Lakhimpur: 'No Justification' for UP Police's Delay in Summoning Ashish Misra

Leading criminal lawyers say that Misra should have been called in for questioning, even if to prove his innocence.

6 min read
<div class="paragraphs"><p>Ashish Misra has been summoned by the Uttar Pradesh police in connection with the Lakhimpur violence case.</p></div>

Nearly five days after the murder of several farmers at Lakhimpur Kheri after a BJP leader's convoy ran over them (and further deaths in retaliatory violence) the Uttar Pradesh Police have claimed that they are finally sending a summons to the main accused in the FIR, Ashish Misra, son of Union Minister of State Ajay Misra Teni.

"Two people are being questioned. They've confirmed the role of three others who are dead. Technically, they have also been accounted for. These people are giving a lot of information. We are sending summon to the main accused (Ashish Misra) for questioning,"
Lucknow Inspector General Laxmi Singh to ANI on Thursday, 7 October

Even though an FIR had been registered on the day of the incident (Sunday, 3 October), the police had not even issued a summons to any person (let alone arrested anyone) in connection with the case till Thursday, 7 October.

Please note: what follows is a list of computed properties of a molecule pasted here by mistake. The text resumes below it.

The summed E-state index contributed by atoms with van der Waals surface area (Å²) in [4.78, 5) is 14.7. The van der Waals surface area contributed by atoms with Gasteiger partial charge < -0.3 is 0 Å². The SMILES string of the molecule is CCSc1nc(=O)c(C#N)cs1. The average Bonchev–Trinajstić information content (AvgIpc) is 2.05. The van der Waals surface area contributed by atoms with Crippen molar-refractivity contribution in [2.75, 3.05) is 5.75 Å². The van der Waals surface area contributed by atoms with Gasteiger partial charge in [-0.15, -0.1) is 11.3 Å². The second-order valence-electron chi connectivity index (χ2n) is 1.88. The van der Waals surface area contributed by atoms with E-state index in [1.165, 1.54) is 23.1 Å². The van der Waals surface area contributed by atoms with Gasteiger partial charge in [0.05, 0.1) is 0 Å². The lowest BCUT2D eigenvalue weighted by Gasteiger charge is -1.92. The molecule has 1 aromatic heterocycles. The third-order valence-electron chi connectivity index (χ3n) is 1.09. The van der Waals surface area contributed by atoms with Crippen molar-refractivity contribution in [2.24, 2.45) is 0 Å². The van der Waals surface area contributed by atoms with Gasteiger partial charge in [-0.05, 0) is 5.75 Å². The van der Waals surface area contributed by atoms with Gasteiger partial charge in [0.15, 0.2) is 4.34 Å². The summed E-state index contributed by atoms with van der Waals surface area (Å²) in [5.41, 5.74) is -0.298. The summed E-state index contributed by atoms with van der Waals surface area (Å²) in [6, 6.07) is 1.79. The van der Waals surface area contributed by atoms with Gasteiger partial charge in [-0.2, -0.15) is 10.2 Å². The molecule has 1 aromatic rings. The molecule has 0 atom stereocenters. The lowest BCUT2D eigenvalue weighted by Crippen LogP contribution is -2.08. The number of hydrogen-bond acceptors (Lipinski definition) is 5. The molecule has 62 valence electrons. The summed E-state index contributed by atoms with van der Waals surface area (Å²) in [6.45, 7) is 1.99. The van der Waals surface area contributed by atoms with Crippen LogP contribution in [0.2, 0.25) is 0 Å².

Criminal law experts tell The Quint that this belated decision to call in the accused for questioning is highly irregular, and raises serious questions about the investigation into the incident.



Senior advocate Rebecca John, one of the country's best-known criminal law experts, is shocked that it has taken the police this long to get Misra involved.

"There is no justification for this delay in asking him to join the investigation," she says, noting that when the police are investigating a murder case, the police normally don't just question, but arrest someone who is named in the FIR and against whom there is eyewitness testimony.

"If there is unimpeachable evidence that he was not there, then there is obviously no need to arrest him," John explains. "But how do you not summon him to get his version or explanation, or indeed, confirm there is some unimpeachable evidence that puts him in the clear."